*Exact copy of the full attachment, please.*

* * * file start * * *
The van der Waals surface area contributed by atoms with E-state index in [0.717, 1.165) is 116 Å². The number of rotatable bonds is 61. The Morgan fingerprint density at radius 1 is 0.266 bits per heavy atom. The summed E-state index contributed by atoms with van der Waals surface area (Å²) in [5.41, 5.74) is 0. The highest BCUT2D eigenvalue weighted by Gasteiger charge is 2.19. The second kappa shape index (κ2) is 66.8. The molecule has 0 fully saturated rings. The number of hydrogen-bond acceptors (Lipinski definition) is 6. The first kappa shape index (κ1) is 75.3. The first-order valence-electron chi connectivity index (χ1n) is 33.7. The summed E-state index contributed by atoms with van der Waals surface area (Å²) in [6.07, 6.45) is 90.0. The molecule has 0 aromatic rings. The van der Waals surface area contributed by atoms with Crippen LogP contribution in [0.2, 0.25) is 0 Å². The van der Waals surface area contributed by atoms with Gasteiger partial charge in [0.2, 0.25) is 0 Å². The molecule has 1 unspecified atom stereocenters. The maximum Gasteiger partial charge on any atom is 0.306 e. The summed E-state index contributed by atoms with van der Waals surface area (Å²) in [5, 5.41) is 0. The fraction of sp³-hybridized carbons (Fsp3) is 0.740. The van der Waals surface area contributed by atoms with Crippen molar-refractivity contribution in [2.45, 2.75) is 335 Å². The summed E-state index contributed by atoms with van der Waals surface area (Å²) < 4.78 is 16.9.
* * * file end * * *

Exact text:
The van der Waals surface area contributed by atoms with E-state index in [0.717, 1.165) is 116 Å². The number of rotatable bonds is 61. The Morgan fingerprint density at radius 1 is 0.266 bits per heavy atom. The summed E-state index contributed by atoms with van der Waals surface area (Å²) in [5.41, 5.74) is 0. The highest BCUT2D eigenvalue weighted by Gasteiger charge is 2.19. The second kappa shape index (κ2) is 66.8. The molecule has 0 fully saturated rings. The number of hydrogen-bond acceptors (Lipinski definition) is 6. The first kappa shape index (κ1) is 75.3. The first-order valence-electron chi connectivity index (χ1n) is 33.7. The summed E-state index contributed by atoms with van der Waals surface area (Å²) in [6.07, 6.45) is 90.0. The molecule has 0 aromatic rings. The van der Waals surface area contributed by atoms with Crippen LogP contribution in [0.2, 0.25) is 0 Å². The van der Waals surface area contributed by atoms with Gasteiger partial charge in [0.2, 0.25) is 0 Å². The molecule has 1 unspecified atom stereocenters. The maximum Gasteiger partial charge on any atom is 0.306 e. The summed E-state index contributed by atoms with van der Waals surface area (Å²) in [5, 5.41) is 0. The fraction of sp³-hybridized carbons (Fsp3) is 0.740. The van der Waals surface area contributed by atoms with Crippen molar-refractivity contribution in [2.45, 2.75) is 335 Å². The summed E-state index contributed by atoms with van der Waals surface area (Å²) < 4.78 is 16.9.